The most visible signs of Parkinson's disease are caused by the progressive destruction of a comparatively small population of dopamine-generating neurons in the brain. But why these cells? A full answer to that question might lead to ways to block progression of the condition:
Neuroinflammation and its mediators have recently been proposed to contribute to neuronal loss in Parkinson's, but how these factors could preferentially damage dopaminergic neurons has remained unclear until now. [Researchers] were looking for biological pathways that could connect the immune system's inflammatory response to the damage seen in dopaminergic neurons. After searching human genomics databases, the team's attention was caught by a gene encoding a protein known as interleukin-13 receptor alpha 1 chain (IL-13Ra1), as it is located in the PARK12 locus, which has been linked to Parkinson's.
IL-13rα1 is a receptor chain mediating the action of interleukin 13 (IL-13) and interleukin 4 (IL-4), two cytokines investigated for their role as mediators of allergic reactions and for their anti-inflammatory action. With further study, the researchers made the startling discovery that in the mouse brain, IL-13Ra1 is found only on the surface of dopaminergic neurons. "This was a 'Wow!' moment."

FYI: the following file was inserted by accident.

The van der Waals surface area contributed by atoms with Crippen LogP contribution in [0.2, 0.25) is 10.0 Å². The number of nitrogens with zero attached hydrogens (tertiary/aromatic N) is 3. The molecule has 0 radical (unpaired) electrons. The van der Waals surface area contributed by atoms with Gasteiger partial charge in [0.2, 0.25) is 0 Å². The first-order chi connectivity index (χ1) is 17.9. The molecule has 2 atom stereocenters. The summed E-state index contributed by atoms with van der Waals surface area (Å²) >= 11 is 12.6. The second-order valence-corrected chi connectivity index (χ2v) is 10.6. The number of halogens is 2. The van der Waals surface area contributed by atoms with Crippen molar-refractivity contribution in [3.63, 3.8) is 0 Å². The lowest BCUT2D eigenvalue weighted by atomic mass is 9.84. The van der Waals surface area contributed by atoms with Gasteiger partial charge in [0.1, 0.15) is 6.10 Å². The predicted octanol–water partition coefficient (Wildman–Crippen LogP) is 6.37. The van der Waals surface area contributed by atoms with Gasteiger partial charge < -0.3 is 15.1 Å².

The scientists set up long-term experiments using a mouse model in which chronic peripheral inflammation causes both neuroinflammation and loss of dopaminergic neurons similar to that seen in Parkinson's disease. The team looked at mice having or lacking IL-13Ra1 and then compared the number of dopaminergic neurons in the brain region of interest. The researchers expected that knocking out the IL-13 receptor would increase inflammation and cause neuronal loss to get even worse. Instead, neurons got better.
If further research confirms the IL-13 receptor acts in a similar way in human dopaminergic neurons as in mice, the discovery could pave the way to addressing the underlying cause of Parkinson's disease. Researchers might, for instance, find that drugs that block IL-13 receptors are useful in preventing loss of dopaminergic cells during neuroinflammation.